In a routine rally-the-grant-money doom-and-gloom statement the CSIRO says that by 2030 climate change will start transforming our landscapes and by 2070 profound changes will occur and our "grandchildren" could live in a different country. With a liberal use of the weasel words "could,may and might" and "is likely" the release is careful to set climate armageddon far enough away not to cause the embarrassment of time catching up with the BS as it did with the 10 year death of snow prediction. Of course it is all true because the computer models say it is - the same computer models predicting rampant warming with the epic fail results shown below.
CLIMATE change will alter the Australian landscape so dramatically and so quickly that our grandchildren could live in a very different country, according to a landmark CSIRO study.
And the study's lead researchers fear Australians may not be ready to accept the new way their country may soon smell, sound and look.
The Commonwealth's science and research body has produced the first "Australia-wide assessment of the magnitude of the ecological impact that climate change could have on biodiversity" and how the changes could be managed.
It says totally new environments will emerge while others vanish and there will be a decline in forest environments, which will give way to shrubs and grasslands.
"Climate change is likely to start to transform some of Australia's natural landscapes by 2030," said lead researcher Dr Michael Dunlop, from the CSIRO's Ecosystem Sciences division.
"Many of the environments our plants and animals currently exist in will disappear from the continent. Our grandchildren are likely to experience landscapes that are very different to the ones we have known."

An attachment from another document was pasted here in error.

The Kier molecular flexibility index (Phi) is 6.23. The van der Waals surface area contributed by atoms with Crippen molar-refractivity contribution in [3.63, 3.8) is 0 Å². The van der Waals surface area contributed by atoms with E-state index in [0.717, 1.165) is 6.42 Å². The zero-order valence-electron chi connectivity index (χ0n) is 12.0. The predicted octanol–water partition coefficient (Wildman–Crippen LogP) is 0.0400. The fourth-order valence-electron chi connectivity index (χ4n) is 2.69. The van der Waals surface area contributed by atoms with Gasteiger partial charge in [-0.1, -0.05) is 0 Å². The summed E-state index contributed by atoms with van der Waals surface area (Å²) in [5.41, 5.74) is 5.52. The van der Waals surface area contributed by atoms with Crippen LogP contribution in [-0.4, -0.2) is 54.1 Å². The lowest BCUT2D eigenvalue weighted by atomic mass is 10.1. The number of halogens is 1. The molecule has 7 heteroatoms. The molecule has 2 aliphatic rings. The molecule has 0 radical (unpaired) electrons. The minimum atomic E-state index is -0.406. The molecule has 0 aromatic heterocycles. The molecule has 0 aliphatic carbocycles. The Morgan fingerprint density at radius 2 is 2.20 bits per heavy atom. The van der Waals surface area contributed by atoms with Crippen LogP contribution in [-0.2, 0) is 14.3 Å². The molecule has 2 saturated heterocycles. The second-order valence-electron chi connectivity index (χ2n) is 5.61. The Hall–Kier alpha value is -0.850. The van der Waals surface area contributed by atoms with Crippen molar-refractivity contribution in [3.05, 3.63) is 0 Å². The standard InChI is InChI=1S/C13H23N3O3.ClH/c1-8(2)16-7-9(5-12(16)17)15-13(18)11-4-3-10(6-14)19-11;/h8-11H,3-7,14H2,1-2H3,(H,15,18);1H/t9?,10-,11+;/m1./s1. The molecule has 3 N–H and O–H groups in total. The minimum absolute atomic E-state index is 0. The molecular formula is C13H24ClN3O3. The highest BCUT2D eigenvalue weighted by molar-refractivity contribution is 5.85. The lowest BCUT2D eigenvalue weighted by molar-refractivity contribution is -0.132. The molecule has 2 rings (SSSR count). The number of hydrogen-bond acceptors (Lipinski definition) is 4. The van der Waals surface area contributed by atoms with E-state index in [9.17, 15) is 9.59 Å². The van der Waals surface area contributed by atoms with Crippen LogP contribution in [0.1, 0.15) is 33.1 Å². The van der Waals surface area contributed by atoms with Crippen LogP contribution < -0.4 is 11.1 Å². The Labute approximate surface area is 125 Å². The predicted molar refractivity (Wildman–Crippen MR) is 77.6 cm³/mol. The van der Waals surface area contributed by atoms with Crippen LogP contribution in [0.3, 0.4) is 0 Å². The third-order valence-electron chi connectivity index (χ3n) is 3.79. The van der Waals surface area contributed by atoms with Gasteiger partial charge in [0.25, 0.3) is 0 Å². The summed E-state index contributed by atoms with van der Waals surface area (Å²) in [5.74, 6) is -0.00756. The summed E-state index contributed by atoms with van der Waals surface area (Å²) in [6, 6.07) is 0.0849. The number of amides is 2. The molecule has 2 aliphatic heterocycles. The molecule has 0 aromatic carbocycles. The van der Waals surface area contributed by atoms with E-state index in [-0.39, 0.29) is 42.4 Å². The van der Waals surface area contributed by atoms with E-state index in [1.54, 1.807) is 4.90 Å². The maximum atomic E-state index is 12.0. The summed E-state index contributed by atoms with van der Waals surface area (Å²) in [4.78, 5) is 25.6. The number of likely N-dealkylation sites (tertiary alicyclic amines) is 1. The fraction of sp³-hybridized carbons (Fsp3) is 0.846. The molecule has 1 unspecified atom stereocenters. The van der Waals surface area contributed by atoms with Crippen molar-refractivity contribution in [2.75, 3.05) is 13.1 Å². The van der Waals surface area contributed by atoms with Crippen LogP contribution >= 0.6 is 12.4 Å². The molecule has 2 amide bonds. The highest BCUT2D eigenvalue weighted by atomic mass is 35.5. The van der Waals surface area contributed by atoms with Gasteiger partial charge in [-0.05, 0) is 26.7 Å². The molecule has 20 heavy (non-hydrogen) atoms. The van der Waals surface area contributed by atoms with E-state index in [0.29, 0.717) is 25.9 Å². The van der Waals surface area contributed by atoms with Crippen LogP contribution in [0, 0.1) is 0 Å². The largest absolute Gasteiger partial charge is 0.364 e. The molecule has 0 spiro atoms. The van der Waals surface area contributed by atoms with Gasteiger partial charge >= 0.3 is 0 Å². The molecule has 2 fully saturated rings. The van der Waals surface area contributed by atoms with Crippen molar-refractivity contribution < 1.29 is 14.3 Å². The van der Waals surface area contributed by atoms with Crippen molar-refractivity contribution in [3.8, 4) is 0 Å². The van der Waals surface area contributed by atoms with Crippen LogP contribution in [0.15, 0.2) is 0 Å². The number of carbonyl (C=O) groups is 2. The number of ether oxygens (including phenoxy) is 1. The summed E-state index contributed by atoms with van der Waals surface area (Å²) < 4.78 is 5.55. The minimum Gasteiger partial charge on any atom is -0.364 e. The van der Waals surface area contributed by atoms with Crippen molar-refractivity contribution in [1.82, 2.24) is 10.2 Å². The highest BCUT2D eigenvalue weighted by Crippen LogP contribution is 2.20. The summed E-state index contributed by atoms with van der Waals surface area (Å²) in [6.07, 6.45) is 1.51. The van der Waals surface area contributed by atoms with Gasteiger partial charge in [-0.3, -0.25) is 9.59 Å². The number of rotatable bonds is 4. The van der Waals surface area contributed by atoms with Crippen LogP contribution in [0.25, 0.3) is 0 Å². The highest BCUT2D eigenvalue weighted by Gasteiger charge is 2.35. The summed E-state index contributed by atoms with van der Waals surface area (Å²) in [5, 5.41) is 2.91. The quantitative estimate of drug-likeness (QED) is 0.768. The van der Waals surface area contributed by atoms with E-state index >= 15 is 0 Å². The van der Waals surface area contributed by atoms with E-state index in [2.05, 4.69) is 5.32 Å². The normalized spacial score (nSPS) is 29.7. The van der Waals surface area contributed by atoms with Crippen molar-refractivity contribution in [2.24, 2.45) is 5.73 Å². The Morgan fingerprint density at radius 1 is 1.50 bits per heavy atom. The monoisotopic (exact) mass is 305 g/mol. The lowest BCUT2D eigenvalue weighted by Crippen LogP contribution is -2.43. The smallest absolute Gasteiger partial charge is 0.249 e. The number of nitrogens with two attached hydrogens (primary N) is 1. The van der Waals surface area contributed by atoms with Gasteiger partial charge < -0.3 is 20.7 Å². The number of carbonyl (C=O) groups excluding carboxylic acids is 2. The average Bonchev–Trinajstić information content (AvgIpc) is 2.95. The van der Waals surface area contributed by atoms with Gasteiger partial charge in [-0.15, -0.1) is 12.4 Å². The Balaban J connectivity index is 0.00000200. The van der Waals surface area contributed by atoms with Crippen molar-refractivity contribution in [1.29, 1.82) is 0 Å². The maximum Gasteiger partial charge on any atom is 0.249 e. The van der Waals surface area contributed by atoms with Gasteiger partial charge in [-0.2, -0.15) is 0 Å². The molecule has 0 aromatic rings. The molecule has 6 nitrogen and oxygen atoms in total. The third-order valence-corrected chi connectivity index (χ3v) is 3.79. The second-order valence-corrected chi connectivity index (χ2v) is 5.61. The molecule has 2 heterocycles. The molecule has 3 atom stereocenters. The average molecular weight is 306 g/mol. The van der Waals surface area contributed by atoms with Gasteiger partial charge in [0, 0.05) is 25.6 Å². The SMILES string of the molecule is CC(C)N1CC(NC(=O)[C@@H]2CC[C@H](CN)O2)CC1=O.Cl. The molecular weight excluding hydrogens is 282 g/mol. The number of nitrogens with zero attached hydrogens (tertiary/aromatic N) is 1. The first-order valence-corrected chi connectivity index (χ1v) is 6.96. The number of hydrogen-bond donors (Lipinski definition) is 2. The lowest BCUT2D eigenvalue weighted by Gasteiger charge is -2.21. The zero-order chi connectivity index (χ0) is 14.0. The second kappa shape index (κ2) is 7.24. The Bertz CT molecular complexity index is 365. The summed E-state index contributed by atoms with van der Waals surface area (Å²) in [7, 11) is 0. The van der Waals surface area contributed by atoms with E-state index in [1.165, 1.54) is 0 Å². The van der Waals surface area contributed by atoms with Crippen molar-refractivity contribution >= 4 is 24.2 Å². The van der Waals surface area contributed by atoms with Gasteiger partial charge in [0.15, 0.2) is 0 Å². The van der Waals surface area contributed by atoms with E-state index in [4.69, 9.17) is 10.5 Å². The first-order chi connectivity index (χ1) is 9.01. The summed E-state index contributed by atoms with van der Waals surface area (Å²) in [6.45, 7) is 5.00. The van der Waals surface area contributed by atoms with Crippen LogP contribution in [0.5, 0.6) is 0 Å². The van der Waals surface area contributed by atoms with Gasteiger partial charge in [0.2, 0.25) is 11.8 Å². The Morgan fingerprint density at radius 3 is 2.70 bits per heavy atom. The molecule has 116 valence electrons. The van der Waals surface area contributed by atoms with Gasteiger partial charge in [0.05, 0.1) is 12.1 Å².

The changes will be so profound that they will have major implications for management of the environment and, in particular, Australia's national parks and nature reserves.
"If future generations want to experience and enjoy our distinctive plants and animals and the wonders of the Australian bush, then we need to give biodiversity the greatest opportunity to adapt naturally in a changing and variable environment, rather than trying to prevent ecological change," Dr Dunlop said.
The study identified a range of management options, including ensuring there is plenty of habitat of different types available for plants and animals.
"But one of the biggest challenges could be the community accepting the levels of ecological change that we could experience," Dr Dunlop said.
"Familiar species declining, and species from different areas turning up and establishing; ecosystems people grew up with gradually changing and becoming something new; looking, sounding smelling different.
"I don't know if we are ready to accept this level of change.
Wary of past criticism, the CSIRO says it is confident in the accuracy of the complex computer models it used.